Analyst: Orbán can reap political benefit from Brexit


Although the Brexit vote and U.K. Prime Minister David Cameron’s resignation might have short-term negative impacts for Hungarian Prime Minister Viktor Orbán, growing Euroscepticism could bode well for Orbán’s political future, Edit Zgut, an analyst at Political Capital, told the Budapest Business Journal after Friday’s developments.

“In the short-term, the Hungarian head of government faces negative consequences as a result of Brexit and, especially, Cameron’s resignation, as he lost an important ally in promoting national sovereignty at the union’s negotiating table,” Zgut said.

However, she added, if “Euroscepticism becomes significantly more prominent, in the mid-term – possibly as soon as within one-to-two years – as a result of the strengthening of anti-EU parties, Orbán (pictured) might gain further influence on the continent as a Eurosceptic leader”.

Zgut noted that the Hungarian government does not really want to leave the European Union, but said that it benefits from a Eurosceptic stance. She said this is the reason for the government to call a referendum in autumn that would allow Hungarians to show their opposition to the EU plan to make countries shelter a certain quota of asylum seekers.

“Despite fiercely anti-EU rhetoric, the Hungarian government is well aware of the fact that isolation for Hungary would make little sense on the economic level, since Hungary is a net beneficiary of that integration,” Zgut said. “The Hungarian government cannot allow itself to openly promote Hunxit or anti-EU sentiments, but with the mandatory quota referendum it can continue its freedom fight against Brussels.”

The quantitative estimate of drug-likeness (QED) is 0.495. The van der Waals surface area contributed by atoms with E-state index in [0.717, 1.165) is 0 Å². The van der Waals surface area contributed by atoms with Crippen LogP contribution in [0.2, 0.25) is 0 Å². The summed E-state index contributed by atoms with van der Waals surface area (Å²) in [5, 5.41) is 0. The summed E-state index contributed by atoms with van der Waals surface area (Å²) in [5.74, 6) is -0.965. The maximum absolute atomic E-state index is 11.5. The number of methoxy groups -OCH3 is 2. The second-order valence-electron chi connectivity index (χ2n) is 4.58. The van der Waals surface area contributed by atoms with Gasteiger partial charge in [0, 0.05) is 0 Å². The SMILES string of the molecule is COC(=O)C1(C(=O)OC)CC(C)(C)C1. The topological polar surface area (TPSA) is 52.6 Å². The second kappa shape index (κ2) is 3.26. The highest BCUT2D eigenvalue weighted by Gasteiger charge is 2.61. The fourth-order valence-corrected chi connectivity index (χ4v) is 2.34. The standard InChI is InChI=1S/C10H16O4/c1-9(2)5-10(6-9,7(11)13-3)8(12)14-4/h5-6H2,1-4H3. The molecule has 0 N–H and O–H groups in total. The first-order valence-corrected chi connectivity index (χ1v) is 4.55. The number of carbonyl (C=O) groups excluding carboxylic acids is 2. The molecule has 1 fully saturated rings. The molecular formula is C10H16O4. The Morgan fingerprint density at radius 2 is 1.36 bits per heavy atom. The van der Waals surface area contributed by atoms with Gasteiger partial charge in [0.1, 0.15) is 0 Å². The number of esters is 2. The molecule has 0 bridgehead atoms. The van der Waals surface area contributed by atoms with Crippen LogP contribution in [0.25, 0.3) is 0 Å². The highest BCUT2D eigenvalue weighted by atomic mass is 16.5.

The analyst noted that the Hungarian government “has already sought to link Brexit with this referendum on the rhetorical level, saying that British people have been fed up with the EU’s migration policy and Brussels could not defend them from migrants”.

In fact, Zgut said, “Pro-Brexit forces have been campaigning mainly against Eastern European migrants, not refugees, so this is a question of free movement, not common refugee policy.”

Zgut said that governing party Fidesz could be using the issue of Brexit “as a tool for its own aspirations”, adding that the “crisis situation is also useful for the government to divert attention from domestic corruption scandals”. 

Paks II Work 'Rumbling Ahead,' Says Szijjártó Power

Paks II Work 'Rumbling Ahead,' Says Szijjártó

Hungary Solar Capacity Climbs Over 6,700 MW Government

Hungary Solar Capacity Climbs Over 6,700 MW

New Tenants at Academia Offices Office Market

New Tenants at Academia Offices

Visitor Numbers, Guest Nights Climb in H1 Tourism

Visitor Numbers, Guest Nights Climb in H1


Producing journalism that is worthy of the name is a costly business. For 27 years, the publishers, editors and reporters of the Budapest Business Journal have striven to bring you business news that works, information that you can trust, that is factual, accurate and presented without fear or favor.
Newspaper organizations across the globe have struggled to find a business model that allows them to continue to excel, without compromising their ability to perform. Most recently, some have experimented with the idea of involving their most important stakeholders, their readers.
We would like to offer that same opportunity to our readers. We would like to invite you to help us deliver the quality business journalism you require. Hit our Support the BBJ button and you can choose the how much and how often you send us your contributions.